Elementary Program Changes Successful

In the spring of 2009, I approached my administration about the possibility of making a significant change in our elementary band program. I wanted to eliminate 4th grade from our program and just focus on the 5th and 6th grade. This freed up a little time in my schedule, and now I am able to see my elementary students twice a week at 30 minutes each (instead of only once). I get to see them in a small group with like instruments, and also in a full ensemble setting. I asked for this change in the hopes that it would improve the elementary program, and I have been very pleased with the results!

Without officially crunching the numbers, I can safely say that student attendance for elementary band has improved by at least 50%. I used to have students that would consistently miss lessons, and thus fall way behind their peers. This simply does not happen any more. Now, out of approximately 60 students that I have in 5th and 6th grade only 2 students have chronic attendance problems. I don’t even have to send other students to remind others of their band time – everyone shows up on time and ready to play!

Another significant improvement this year is a reduction in the number of students that I have had drop out of the program mid-year. I suspect that the attendance improvement probably has something to do with this as well. Out of all 60 students in elementary band this year, I have only had one student drop out! This is a significant change from last year as well!

Finally, the level of the music that the students can play this year is also vastly improved. In the past 5 years, most all of our concert selections consisted of two to three 8-measure exercises from our method book. Now, we are able to perform entire band arrangements and the kids love the music! I think this is strongly tied to the improved attendance and participation…the kids like to play the music (it is enjoyable for them) so they want to be there more than ever.

So in summary, I am proud to say that this change in our elementary program has been everything that I hoped it would be. This is also probably one the largest 5th and 6th grade groups that I’ve had in the last few years. Hopefully, the attendance and participation with stay high and it will translate into a larger number of students participating in our middle and high school programs.

Advertisements

Numbers…Ugh!

Today was a good day until I started doing some number-crunching.  Actually, this all really started near the first day of school.  As I was looking over my rosters, I realized that I only had 40 students in band in grades 7-12.  This was disappointing – I’ve already talked about this here.  But today, as my colleague in the orchestra department and I were discussing our elementary schedules, it occured to me that I may not have as many elementary students as I once did.  I had remembered that a few years ago that I had done some number-crunching to prepare for a meeting I was going to have.  I remember that I was proud of the increase in the number of students that were in the band program.  So, I dug out that old paperwork.  What I found was, to say the least, depressing.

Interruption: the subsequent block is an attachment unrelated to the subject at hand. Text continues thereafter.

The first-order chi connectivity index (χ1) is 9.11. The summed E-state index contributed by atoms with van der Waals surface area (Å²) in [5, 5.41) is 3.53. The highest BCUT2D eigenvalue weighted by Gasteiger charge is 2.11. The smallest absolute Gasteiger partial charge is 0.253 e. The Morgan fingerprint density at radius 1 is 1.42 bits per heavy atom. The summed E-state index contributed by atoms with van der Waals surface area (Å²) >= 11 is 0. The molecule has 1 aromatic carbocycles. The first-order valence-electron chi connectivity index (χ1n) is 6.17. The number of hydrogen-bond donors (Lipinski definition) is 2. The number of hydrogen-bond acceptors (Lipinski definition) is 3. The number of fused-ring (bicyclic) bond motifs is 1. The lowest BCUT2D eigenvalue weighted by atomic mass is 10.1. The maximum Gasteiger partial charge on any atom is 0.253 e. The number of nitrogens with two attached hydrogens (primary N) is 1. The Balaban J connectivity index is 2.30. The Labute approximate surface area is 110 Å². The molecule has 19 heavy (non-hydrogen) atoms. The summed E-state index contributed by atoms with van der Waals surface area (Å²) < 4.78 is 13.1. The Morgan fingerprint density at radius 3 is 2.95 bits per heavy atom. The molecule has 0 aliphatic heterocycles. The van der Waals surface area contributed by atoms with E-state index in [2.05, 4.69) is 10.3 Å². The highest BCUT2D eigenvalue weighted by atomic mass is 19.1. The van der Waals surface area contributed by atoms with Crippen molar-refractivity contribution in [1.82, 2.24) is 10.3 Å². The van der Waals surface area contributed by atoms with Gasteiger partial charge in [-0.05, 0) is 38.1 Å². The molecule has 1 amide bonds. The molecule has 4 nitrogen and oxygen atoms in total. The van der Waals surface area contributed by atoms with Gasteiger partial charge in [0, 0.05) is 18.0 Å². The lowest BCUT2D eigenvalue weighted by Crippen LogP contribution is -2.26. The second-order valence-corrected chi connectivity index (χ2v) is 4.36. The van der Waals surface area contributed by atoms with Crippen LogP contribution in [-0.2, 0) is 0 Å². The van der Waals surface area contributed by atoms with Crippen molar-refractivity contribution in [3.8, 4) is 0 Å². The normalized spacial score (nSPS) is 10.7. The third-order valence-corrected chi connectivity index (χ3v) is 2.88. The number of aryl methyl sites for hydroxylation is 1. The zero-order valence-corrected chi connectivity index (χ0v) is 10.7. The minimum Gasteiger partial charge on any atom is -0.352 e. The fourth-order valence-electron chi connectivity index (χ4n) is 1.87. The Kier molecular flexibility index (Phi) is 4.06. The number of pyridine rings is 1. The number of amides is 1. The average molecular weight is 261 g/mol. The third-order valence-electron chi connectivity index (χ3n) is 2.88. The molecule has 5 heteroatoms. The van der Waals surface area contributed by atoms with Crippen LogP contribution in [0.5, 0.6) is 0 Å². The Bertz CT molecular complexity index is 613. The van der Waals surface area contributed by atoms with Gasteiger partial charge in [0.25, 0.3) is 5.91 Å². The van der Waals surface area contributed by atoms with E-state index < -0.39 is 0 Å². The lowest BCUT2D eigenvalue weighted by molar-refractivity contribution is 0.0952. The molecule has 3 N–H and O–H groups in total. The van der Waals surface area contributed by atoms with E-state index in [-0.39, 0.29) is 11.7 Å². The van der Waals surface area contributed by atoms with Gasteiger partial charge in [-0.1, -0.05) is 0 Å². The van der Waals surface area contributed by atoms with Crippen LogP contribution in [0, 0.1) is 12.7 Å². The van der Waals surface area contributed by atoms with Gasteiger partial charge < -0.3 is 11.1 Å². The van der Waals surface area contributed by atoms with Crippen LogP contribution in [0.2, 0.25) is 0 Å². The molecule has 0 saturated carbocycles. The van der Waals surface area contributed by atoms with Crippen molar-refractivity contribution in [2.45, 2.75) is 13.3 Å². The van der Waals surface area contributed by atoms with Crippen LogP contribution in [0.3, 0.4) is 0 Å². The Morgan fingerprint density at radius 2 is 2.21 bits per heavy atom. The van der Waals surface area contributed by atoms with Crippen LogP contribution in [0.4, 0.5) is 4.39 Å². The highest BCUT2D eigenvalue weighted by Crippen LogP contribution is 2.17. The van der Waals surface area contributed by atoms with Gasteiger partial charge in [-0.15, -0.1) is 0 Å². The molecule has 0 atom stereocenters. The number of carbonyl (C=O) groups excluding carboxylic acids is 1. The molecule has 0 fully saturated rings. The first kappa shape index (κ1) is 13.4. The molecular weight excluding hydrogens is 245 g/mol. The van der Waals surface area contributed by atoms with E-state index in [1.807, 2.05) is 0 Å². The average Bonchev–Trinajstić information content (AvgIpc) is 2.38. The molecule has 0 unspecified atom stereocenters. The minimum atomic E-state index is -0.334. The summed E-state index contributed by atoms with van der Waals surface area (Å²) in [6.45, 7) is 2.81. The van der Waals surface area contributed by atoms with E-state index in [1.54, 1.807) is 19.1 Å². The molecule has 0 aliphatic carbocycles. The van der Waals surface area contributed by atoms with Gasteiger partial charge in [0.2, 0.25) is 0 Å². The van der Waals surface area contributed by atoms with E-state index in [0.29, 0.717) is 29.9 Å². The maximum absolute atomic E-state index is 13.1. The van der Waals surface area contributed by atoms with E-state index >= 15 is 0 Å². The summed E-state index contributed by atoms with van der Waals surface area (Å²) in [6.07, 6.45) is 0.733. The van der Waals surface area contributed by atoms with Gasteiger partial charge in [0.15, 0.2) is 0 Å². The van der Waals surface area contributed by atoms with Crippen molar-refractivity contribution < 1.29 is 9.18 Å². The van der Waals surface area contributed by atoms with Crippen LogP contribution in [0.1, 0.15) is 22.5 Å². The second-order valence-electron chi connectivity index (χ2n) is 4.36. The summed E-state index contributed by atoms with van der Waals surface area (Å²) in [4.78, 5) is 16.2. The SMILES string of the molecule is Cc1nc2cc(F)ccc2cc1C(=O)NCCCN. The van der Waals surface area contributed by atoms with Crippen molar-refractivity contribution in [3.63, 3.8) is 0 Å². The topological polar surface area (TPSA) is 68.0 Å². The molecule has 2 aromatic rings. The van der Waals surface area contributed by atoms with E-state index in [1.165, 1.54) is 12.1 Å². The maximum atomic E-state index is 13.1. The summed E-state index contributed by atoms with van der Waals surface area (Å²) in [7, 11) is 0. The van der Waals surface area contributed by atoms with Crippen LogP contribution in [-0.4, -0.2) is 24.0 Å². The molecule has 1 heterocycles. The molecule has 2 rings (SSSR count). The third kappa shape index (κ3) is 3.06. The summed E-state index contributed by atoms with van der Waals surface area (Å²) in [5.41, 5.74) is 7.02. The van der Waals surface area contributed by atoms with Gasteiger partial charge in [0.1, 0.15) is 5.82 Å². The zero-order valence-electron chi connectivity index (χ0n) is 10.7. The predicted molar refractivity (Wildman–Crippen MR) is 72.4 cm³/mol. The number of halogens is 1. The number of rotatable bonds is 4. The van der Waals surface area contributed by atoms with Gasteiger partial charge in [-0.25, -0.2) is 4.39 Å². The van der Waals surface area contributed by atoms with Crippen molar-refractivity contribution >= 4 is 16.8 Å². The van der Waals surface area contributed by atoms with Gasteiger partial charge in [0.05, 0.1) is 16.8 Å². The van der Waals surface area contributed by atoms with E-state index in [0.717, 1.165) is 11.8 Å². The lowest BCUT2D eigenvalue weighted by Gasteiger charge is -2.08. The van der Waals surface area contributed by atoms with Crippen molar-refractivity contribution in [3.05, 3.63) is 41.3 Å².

My first year at my current school was 2004-2005, and that year, I had approximately 40 students in elementary band, grades 4-6.  In the 2005-2006 school year, I had about 68 students.  And, in 2006-2007, I had 137 students.  Sounds great, right?  Well, last year, I started with about 80 students, and really probably ended the year with about 65-70.  And, based on what I’ve seen for this coming year, I think I’ll be lucky if I have 60 all together.  What is going on here?  I don’t think that I have been doing anything differently.  I know that I haven’t lost that many kids up to the middle school, because I consistently have small groups of 10-12 kids in 7th grade every year.  So, why is this happening?  And why does this problem not seem to affect the orchestra program? This year, the elementary orchestra will include over 100 students.  What’s different?  We recruit the same time and do instrument sign ups the same way, so why does she have so many kids, and I do not?  I have to admit that now I am beginning to point the finger at myself.  My confidence level is low!

Here’s the scary part: What are most administrators, teachers, and parents concerned about?  Not the quality of music or even the quality of instruction in the band.  They are only concerned with numbers.  And, what am I losing for some inexplicable reason?  Numbers.  I found a list of the 137 students that I had in 2006-2007, and I decided that I would see how many of those students were still playing their instrument.  Out of 137 students, only 14 are still playing in the band program! Help!  I am looking for answers.  I am completely dumbfounded.  I think I am a good teacher.  Are my expectations too high?  Do I make the band students work too hard?  Do they not like it?  Am I not enough fun?  Does it have to do with the fact that I can only see these students once a week because of the scheduling? I’ll admit that I want to re-vamp my recruiting process heavily.  But, these numbers have fallen without any change in the recruiting program at all.

I have no idea what to do, but something has to be done quick!  I think that I should meet with my elementary principals and see if they have any insight as to what may be going on here.  Any suggestions are very much appreciated.  I am really at a loss right now!